The testimony was taken before Richard Westacott, United States Vice Consul General in London, Edward George Fairholme, Chief Secretary of the RSPCA testified to knowing Miss Cording, to her humane and charitable instincts, and to her tireless efforts to relieve homeless animals.. The Secretary related how the society had discovered the work of Miss Cording, and, realising that her means were inadequate to cope with the situation, the society had made an arrangement with her whereby her Animals Rescue League was to become part of the royal society. Miss Cording was th be the manager, he said, and the cats' home was to be under her direct supervision.  Mr Fairholme saisd that Miss Cording's home for cats had been known by several names, including the Feline Defense League, the Animal Rescue League, and the Home for Lost and Starving Cats.  Since Miss Cording's death, he said, the woek has been continued by the RSPCA.  The Society paid for Miss Cording's burial, the secretary said.  Cross-examined, Mr Fairholme said that the society receives at least 50,000 letters yearly, many of them containing bequests, which aggregated about $280,000.  he did not remember the letter from Miss Marshall, secretary-companion of Miss Ewen, notifying him of the $30,000 bequest.

Miss Zoe Constance Morgan of the London Institution for Lost and Starving Cats testified that she had started that institution as the "Cats' Home."  Miss Cording chloroformed and then drowned the cats, she said.  She knew no Miss Kate Renning, and it was her opinion that the bequest was intended for her institution.  Surrogate Fowler is to review the testimony and pass upon the claim.

FIGHT OVER CAT BEQUEST. (The Washington Post, 6th February, 1915)
Two English Institutions Want $30,000 Willed to a Feline Home.
Charles Steward Davison, who was sent to England to find out which of two societies had the better claim to a legacy of $30,000 left by Caroline G. Ewen to “The Cats' House — Miss Kate Renning, London,” made his report yesterday to the surrogate. The Animal Rescue League of London and the London Institute for Lost and Starving Cats claim the money.

Edward George Fairholme, of the Royal Society for the Prevention of Cruelty to Animals, told Davison the records showed no Kate Renning who had been interested Ii cats, but a Kate Cording. She died in April, 1913, when, he said, the Royal Society took over her Animal Rescue League. Fairholme said Miss Cording’s institution was known as “Fellowship Cottage,” “Islington Home,” “Cats’ Home,” "Cats’ House," "Kate Cording Home,” “Feline Defence League” and "Animal Rescue League.”

Zoe Constance Morgan, of the London Institution for Lost and Starving Cats, said her society was organised as “The Cats’ Home,” and was now known as “The Cats’ House, London,” and therefore was entitled to the legacy. She had never heard of Kate Renning.

GOT 479,000 CATS IN FIFTEEN YEARS. (The Morning News, 11th February, 1915)
Two London Women Made Captive These Animals Whenever Possible. A strange story of how two elderly spinsters of London, one on a bicycle and the other on a tricycle, searched parks and alleys of the English capital and collected 479,000 stray cats in 15 years is told in official documents received from London recently and filed in the Surrogate’s Court of New York. The documents contained the testimony taken before Richard Westacott, vice-consul general for the United States in England. Mr Westacott sat as commissioner appointed by Surrogate Fowler to decide whether the Animal Refuge [Rescue] League of London, now affiliated with the Royal Society for Prevention of Cruelty to Animals is a beneficiary of the estate of Miss Elizabeth G. Ewen, who died in New York in 1913.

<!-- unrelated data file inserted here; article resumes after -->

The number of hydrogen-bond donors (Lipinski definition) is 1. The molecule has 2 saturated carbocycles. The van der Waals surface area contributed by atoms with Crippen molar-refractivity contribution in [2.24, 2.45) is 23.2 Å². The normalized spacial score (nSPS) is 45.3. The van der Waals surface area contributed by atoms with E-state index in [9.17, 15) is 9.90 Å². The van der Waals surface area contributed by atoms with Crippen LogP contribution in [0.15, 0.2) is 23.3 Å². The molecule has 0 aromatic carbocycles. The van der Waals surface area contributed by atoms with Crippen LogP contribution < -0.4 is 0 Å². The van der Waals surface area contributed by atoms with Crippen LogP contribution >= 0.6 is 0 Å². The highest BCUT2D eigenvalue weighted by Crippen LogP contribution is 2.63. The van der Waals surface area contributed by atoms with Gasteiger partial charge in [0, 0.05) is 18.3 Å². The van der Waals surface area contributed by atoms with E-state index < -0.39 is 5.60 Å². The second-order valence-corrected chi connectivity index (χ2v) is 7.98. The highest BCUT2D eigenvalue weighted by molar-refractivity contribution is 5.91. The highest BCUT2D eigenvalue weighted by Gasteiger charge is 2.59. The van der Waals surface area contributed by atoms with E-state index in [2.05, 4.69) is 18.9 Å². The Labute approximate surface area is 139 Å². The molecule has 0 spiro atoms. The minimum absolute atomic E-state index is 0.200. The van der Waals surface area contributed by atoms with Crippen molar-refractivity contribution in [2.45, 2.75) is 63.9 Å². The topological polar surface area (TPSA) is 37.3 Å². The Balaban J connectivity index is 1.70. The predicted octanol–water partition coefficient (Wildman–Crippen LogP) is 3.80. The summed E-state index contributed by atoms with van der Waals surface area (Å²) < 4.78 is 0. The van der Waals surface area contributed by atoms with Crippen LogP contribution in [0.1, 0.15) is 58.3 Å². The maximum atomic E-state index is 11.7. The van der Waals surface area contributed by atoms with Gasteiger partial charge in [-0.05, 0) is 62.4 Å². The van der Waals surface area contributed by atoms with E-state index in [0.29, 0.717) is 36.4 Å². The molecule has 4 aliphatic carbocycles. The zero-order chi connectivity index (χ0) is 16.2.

Miss Ewen left her residuary estate worth $300,000, to be equally divided between 10 associations, all of which had to do with the care of animals. A clause directed that a tenth be given “the Cats' House (Miss Kate Rennings, London. England. The Animal Refuge League claimed the bequest and so did the London Institution for Lost and Starving Cats. Surrogate Fowler appointed the commission to settle the disputed point. At one time an attempt was made to break the will on the ground that Miss Ewen was of unsound mind, but this failed. The fact that she has been married to a bogus baron, who turned out to be Otto von Koenitz, an ex-convict, was used in the effort to prove her insane. The marriage was annulled.

Among the witnesses summoned in London were Edward George Fairholm, chief secretary to the Royal Society for Prevention of Cruelty to Animals, Miss Elizabeth Clegg, a close friend of Miss Kate Cording, who established the Animal Refuge League, and Miss [sic] Zoe Constance Morgan, who was interested in cat rescue work. Mr Fairholm told how this society had taken over the Cording Cat Home, and said that the organization, backed by the King and Queen of England, received as high as $280,000 a year in donations. Then he related that Miss Cording had died a pauper on April 7, 1913, in an anti-vivisection hospital at Battersea. Everything she owned had been devoted to cats.

From the stories of Mrs. Morgan and Miss Clegg, it developed that in 1898 Miss Cording, woman with a small competence, bought a tricycle, attached a basket to the rear and made daily journeys from her home in Camden Town to London, where she captured cats, locked them in the basket and delivered them to Mrs. Morgan. The latter received 20 shillings a year for putting them out of their misery. Sometimes she sent the bsket by parcel post. In the latter part of that year Miss Clegg became interested in the charity and bought a bicycle, to the rear or which she attached a basket. After that the two women made journeys at all times of the day and night and brought back cats. So many animals were captured that it was necessary to hire a house. This was the inception of the refuge home, which changed its name many times.

When Miss Clegg was asked how many cats had been collected and put out of their misery, she replied that from 1898 to the date of Miss Cording’s death the two had caught 479,000. All efforts to get her to reduce the figure failed. She had her notebook with her and in it she had kept a complete record of the work. She asserted that between January 1, 1913 and the date of Miss Cording’s death they had taken over 11,000 animals. All these had been lugged, squalling and scratching, to the home where they were either fed to sleekness and farmed out or put to death with chloroform.